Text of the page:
The collection of entrepreneurship indicators presented in Entrepreneurship at a Glance is the result of the OECD-Eurostat Entrepreneurship Indicators Programme (EIP). The programme, started in 2006, was the first attempt to compile and publish international data on entrepreneurship from official government statistical sources.

The World Trade Board findings conclude that there is significant potential to use the World Trade Symposium as a vehicle to drive adoption of Legal Entity Identifiers to improve transparency, digitisation, onboarding and risk management along the supply chain with a view to enabling more inclusive trade for global SMEs.

Recent years have witnessed remarkable developments in the digital economy, creating unprecedented opportunities for cross-border trade. The Internet is enabling micro, small and medium-sized businesses (“MSMEs”) to access global markets unlike ever before. Studies show that MSMEs that use on-line platforms are around ve times more likely to export than those in the traditional economy.

The World Trade Report is an annual publication that aims to deepen understanding about trends in trade, trade policy issues and the multilateral trading system.

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Proponents of trade agreements argue that such agreements open markets to businesses of all sizes and that simplifying customs and promoting e-commerce can especially help small businesses. But critics of trade agreements cite the relatively high share of total exports by large firms as an indication that large firms—and their investors—are the main beneficiaries of open markets. This Policy Brief examines the evidence for these conflicting claims and shows that exports from both small and large firms are boosted when trade barriers are reduced.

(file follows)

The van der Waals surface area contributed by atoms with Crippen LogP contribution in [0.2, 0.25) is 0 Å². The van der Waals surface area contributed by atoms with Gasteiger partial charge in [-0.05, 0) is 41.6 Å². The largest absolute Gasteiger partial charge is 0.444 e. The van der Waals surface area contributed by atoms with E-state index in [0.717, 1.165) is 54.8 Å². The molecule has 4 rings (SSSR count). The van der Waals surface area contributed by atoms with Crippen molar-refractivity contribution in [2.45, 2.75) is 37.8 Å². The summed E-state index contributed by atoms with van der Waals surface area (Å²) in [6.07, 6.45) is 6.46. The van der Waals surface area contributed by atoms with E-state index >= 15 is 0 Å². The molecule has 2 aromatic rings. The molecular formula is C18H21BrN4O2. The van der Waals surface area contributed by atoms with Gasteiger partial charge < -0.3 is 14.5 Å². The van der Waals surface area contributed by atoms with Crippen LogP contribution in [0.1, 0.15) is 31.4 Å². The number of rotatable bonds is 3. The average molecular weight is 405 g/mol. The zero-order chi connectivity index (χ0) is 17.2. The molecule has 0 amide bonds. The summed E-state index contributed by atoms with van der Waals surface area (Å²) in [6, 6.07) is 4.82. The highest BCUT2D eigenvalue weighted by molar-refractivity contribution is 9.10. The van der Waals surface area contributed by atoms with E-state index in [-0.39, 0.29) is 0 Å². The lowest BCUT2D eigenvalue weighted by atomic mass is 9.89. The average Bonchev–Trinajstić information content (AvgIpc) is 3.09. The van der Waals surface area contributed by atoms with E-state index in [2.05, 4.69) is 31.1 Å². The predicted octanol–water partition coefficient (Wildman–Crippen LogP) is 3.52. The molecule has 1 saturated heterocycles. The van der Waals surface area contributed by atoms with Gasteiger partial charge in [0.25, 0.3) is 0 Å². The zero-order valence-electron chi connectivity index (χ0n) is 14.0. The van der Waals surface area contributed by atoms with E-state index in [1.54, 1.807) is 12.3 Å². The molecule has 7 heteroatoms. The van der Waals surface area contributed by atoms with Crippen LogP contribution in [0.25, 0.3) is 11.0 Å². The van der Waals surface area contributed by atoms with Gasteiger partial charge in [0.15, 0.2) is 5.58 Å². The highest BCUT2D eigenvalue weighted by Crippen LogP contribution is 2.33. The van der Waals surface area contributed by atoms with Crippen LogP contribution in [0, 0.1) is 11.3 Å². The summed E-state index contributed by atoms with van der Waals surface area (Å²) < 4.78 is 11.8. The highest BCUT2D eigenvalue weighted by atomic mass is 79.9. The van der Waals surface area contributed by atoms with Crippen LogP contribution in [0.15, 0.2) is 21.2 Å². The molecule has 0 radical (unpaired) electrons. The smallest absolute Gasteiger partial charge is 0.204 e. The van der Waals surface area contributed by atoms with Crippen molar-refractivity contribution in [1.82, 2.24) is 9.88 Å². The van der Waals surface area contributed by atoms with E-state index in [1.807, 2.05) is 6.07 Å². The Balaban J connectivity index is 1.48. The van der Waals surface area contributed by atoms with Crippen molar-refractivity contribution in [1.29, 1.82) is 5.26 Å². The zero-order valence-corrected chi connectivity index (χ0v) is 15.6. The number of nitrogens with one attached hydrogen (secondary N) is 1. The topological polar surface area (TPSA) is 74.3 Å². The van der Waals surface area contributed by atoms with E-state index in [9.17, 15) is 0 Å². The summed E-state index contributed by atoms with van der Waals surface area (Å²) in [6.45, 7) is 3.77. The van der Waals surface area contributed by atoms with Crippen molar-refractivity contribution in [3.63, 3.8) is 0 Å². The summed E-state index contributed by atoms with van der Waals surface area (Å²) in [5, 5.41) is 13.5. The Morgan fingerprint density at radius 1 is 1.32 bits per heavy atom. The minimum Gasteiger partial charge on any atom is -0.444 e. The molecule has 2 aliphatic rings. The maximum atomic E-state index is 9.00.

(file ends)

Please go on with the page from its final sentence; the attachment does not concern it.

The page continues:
This report aims to deepen the understanding of barriers to and incentives for the acceptance and use
of electronic payments, from the perspective of micro, small and medium retailers (merchants).

The work of the B20 China SME Development Taskforce builds on that of the B20 Turkey 2015, where the Taskforce then had identified key challenges to SME development and the G20 endorsed a number of recommendations as a consequence. In particular 2015 saw the creation of the World SME Forum (WSF). Building on last year’s outcome together with the G20 China priorities this year, the working group that includes the chair’s deputy, co-chairs, Accenture as the knowledge partner and the WSF as the network partner generated a list of potential policy recommendations that Taskforce members prioritized and narrowed through a series of in-person and teleconference meeting throughout 2016.

The B20 Turkey Presidency in 2015 offered an important contribution to unlocking opportunities for SME financing in GVCs, and this work is being carried on by the B20 China Presidency this year to deepen our understanding of what actions are required and how they can be implemented. Crucially, this requires a comprehensive and coordinated G20 approach in which public and private sectors have complementary roles to play.